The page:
on semantics, but WIKI, in a way, is a return to the original HTML principles.
Li Ding: furthermore, editing in English is not that easy
Daniel Schwabe: Besides content itself with the simple markup, the real winner was the simple linking mechanism - reference by name
Markus Kroetzsch: but maybe maintaining a basic data model with as little strucutre as possible is not actually our goal these days ...
Daniel Schwabe: at that time, this was the difficult part to achieve in a simple way
Harold Solbrig: Agreed - especially the link to a yet to be created page.
Markus Kroetzsch: indeed
JohnMcClure: Core & definitional to wikis -- which seems not to have received alot of attention -- are namespaces.
I believe that public understanding of wikis needs to evolve, not be a revolution with too many concepts.
Thus, I suggest that the concept of namespaces -- as a form of strong typing -- is the next crucial atom
of info to be communicated.
Daniel Schwabe: @Markus - sure, I would not focus so much on a "data model"
Daniel Schwabe: @johnM - interesting point...
might be utilized to connect with tagging a la delicious, folksonomies, twit hash tags, etc. to help give context
to these semantic messages...
Peter Dolog: @DanielSchwabe: so our ultimate goal is then, what is now difficult on the content in the wikis
which semantics can make it simple
Markus Kroetzsch: @DanielSchwabe: I mean the basic structural model of the wiki content. In spite of all freedom
that users should have, technically there must be some basic "model".
Daniel Schwabe: that's part of it. Then there is the "consuming the information" part.
No good to be easy to create if it is hard to consume! which leads us to customizable interfaces
JohnMcClure: I suggest that IF ontologies are calibrated with (inter)wiki namespaces,
THEN ontology metadata can be reasoned, leading to interoperability
Daniel Schwabe: @MarkusKroetzsch - sure
Markus Kroetzsch: we see it!
Yaron Koren: SMW mostly uses categories and not namespaces.
Markus Kroetzsch: Well, it uses both but for very different things.
Harold Solbrig: We had to splice namespaces in...
Lars Ludwig: document annotation is no solution
Harold Solbrig: e.g. RDF_type or WINE_cabernet
JohnMcClure: Yaron, yes I agree, but that doesnt distress me. The essential point
is that SMW needs to develop an ontology that describes NSs.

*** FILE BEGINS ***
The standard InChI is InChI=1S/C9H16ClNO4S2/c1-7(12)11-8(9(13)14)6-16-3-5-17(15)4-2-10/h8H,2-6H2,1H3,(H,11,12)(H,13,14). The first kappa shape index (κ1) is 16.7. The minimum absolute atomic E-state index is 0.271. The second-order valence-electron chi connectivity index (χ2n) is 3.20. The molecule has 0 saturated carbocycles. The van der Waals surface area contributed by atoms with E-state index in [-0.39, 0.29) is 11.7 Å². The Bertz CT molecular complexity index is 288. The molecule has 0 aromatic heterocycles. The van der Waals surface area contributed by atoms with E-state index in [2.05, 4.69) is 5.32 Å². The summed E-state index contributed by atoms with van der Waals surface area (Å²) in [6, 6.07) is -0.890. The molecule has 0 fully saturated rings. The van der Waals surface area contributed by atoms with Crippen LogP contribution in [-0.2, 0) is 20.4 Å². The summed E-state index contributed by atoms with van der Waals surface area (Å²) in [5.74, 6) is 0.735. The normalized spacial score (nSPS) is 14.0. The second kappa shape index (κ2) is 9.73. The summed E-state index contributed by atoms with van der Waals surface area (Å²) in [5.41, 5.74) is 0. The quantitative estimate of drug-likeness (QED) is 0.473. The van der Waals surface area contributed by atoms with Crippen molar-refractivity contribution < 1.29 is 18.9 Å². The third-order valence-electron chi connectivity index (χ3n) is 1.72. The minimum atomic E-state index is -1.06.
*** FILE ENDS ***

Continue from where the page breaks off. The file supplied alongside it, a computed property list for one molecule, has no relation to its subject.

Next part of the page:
Yaron Koren: Markus - a minority of people use namespaces for data. Like Harold.
Markus Kroetzsch: Oh, I would not encourage this, from a technical viewpoint
Yaron Koren: Talk to Harold. And John.
Yaron Koren: John - I don't see why usage of namespaces is that important to you.
JohnMcClure: Because it is a container. Because it's already in MW. Because it is not new
Yaron Koren: You could say the same for categories.
Markus Kroetzsch requests a private chat with you
Markus Kroetzsch requests a private chat with you
Harold Solbrig: Two different notions of namespace. One is the Mediawiki ns
(Category, Template, Property, and talk analogs) and the second is ontology namespace (URI)
Markus Kroetzsch: Ah, that is indeed different
Jesse Wang: Yaron: I believe one reason people use namespaces is to avoid name conflict: say,
two pages: NS1:MembersList vs NS2:MembersList.
JohnMcClure: Harold, agreed. What is the difference my friend?
Markus Kroetzsch: @Harold: Of course, namespaces in ontologies often have no semantic significance.
They are specific to some serializations, but not part of the ontological content.
Sebastian Schaffert: and they don't say anything about the ontology
Sebastian Schaffert: they are about the URIs and not suitable for grouping ontologies
Markus Kroetzsch: (opening a file in an ontology editor and saving it again may sometimes change the namespaces that are used)
Markus Kroetzsch: The notion of "URI" does not involve namespaces either.
Markus Kroetzsch: They only come in in XML and some other file formats.
Daniel Schwabe: I guess what is meant is some facility to help "distributed vocabulary management"
Li Ding: isn't wiki a place forcing people to converge?
Markus Kroetzsch: @DanielS: Yes, the problem is that semantic technology standards are pretty poor on this task.
Daniel Schwabe: @MarkusK - sure, I was just trying to give my interpretation of the remark on using NSs
Markus Kroetzsch: yes, and I think it is a valid remark, just hard to implement properly using standards
JohnMcClure: What is meant is a hook to define context, the 'frame' through which a particular wiki,
or namespace within a wiki, is constructed.